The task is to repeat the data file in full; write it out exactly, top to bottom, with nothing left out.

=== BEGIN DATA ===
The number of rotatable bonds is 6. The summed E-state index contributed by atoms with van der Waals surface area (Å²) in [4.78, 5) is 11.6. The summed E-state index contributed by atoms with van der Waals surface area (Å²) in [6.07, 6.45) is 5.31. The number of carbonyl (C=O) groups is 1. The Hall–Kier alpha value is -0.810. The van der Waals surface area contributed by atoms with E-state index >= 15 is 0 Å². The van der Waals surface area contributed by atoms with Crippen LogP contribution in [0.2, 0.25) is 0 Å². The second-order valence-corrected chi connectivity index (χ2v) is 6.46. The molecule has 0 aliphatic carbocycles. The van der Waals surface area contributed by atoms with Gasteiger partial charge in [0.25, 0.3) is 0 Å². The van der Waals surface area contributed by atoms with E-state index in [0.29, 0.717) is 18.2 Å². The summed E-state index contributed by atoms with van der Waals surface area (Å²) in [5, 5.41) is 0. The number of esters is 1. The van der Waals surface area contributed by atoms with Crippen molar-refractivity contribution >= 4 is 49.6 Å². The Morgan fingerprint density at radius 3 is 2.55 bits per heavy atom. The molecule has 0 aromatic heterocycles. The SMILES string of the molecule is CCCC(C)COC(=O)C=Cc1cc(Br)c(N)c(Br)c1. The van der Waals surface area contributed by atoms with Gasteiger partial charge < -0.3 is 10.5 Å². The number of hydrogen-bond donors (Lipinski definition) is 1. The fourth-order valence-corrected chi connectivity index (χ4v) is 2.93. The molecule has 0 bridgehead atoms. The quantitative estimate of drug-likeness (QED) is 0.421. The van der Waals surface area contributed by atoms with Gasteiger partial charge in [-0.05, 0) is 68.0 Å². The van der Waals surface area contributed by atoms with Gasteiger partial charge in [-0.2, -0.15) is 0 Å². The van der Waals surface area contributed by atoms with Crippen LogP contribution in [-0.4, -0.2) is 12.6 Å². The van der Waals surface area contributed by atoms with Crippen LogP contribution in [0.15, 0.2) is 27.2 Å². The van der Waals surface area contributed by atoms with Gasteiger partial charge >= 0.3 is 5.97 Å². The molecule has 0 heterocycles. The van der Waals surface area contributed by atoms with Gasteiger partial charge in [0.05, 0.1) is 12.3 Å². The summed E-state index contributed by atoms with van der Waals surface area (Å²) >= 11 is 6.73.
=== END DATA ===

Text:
The number of rotatable bonds is 6. The summed E-state index contributed by atoms with van der Waals surface area (Å²) in [4.78, 5) is 11.6. The summed E-state index contributed by atoms with van der Waals surface area (Å²) in [6.07, 6.45) is 5.31. The number of carbonyl (C=O) groups is 1. The Hall–Kier alpha value is -0.810. The van der Waals surface area contributed by atoms with E-state index >= 15 is 0 Å². The van der Waals surface area contributed by atoms with Crippen LogP contribution in [0.2, 0.25) is 0 Å². The second-order valence-corrected chi connectivity index (χ2v) is 6.46. The molecule has 0 aliphatic carbocycles. The van der Waals surface area contributed by atoms with Gasteiger partial charge in [0.25, 0.3) is 0 Å². The van der Waals surface area contributed by atoms with E-state index in [0.29, 0.717) is 18.2 Å². The summed E-state index contributed by atoms with van der Waals surface area (Å²) in [5, 5.41) is 0. The number of esters is 1. The van der Waals surface area contributed by atoms with Crippen molar-refractivity contribution >= 4 is 49.6 Å². The Morgan fingerprint density at radius 3 is 2.55 bits per heavy atom. The molecule has 0 aromatic heterocycles. The SMILES string of the molecule is CCCC(C)COC(=O)C=Cc1cc(Br)c(N)c(Br)c1. The van der Waals surface area contributed by atoms with Gasteiger partial charge < -0.3 is 10.5 Å². The number of hydrogen-bond donors (Lipinski definition) is 1. The fourth-order valence-corrected chi connectivity index (χ4v) is 2.93. The molecule has 0 bridgehead atoms. The quantitative estimate of drug-likeness (QED) is 0.421. The van der Waals surface area contributed by atoms with Gasteiger partial charge in [-0.05, 0) is 68.0 Å². The van der Waals surface area contributed by atoms with Gasteiger partial charge in [-0.2, -0.15) is 0 Å². The van der Waals surface area contributed by atoms with Crippen LogP contribution in [-0.4, -0.2) is 12.6 Å². The van der Waals surface area contributed by atoms with Crippen LogP contribution in [0.15, 0.2) is 27.2 Å². The van der Waals surface area contributed by atoms with Gasteiger partial charge >= 0.3 is 5.97 Å². The molecule has 0 heterocycles. The van der Waals surface area contributed by atoms with Gasteiger partial charge in [0.05, 0.1) is 12.3 Å². The summed E-state index contributed by atoms with van der Waals surface area (Å²) >= 11 is 6.73.